The term stormwater refers to precipitation that does not infiltrate the soil due to impervious surfaces, such as buildings, pavements and roads. Instead the water drains into sewers or directly into waterways. Where stormwater drains into sewer systems the water is treated along with the other sewage before release into the environment (See: Sewage treatment). Where stormwater drains into waterways it is a major non-point source of water pollution. It can carry pollutants from a wide variety of sources including but not limited to: debris (e.g. plastic bags, bottles and cigarette butts), sediment, pesticides, herbicides, fertilisers, paint, solvents, oils, grease and pathogens.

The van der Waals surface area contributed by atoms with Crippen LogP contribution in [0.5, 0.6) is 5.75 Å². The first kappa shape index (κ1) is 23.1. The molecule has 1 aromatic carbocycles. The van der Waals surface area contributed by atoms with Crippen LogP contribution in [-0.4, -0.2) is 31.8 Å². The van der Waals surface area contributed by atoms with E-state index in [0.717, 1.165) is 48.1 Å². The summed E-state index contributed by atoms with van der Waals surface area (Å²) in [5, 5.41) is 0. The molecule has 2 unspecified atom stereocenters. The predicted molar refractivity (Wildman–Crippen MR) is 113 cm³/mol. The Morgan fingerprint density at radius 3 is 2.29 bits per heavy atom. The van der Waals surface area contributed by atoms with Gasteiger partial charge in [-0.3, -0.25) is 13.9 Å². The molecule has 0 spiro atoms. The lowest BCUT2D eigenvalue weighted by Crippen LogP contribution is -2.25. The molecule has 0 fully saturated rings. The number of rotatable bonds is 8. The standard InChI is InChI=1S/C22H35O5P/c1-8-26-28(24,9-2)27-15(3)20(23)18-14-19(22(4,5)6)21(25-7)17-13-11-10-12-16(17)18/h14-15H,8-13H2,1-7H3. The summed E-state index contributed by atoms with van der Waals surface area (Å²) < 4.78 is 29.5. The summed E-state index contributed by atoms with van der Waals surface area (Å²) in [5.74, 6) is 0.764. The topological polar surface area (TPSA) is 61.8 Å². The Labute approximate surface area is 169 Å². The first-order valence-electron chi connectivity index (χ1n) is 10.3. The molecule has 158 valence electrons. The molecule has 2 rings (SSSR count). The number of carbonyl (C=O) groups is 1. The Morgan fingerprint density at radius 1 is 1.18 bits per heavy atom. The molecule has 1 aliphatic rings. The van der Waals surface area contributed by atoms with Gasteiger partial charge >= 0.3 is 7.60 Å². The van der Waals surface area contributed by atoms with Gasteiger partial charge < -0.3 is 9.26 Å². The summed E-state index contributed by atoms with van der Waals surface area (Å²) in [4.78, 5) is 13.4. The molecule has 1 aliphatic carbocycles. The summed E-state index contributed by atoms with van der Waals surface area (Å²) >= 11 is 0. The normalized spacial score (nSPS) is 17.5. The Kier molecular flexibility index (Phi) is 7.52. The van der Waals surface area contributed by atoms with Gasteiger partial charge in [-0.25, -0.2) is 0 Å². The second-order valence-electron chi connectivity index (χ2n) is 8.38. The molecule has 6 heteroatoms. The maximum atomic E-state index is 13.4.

The direct impacts of stormwater runoff directly into waterways may include:
- Increased water nutrient concentrations
- Increased water faecal contamination
- Increased water sediment load
- Increased water chemical contamination
- Increased plant detritus in water
- Increased debris in waterways, e.g. plastic bags – debris can choke, suffocate or disable aquatic life such as ducks, fish, turtles and birds.
Last updated 7 September 2010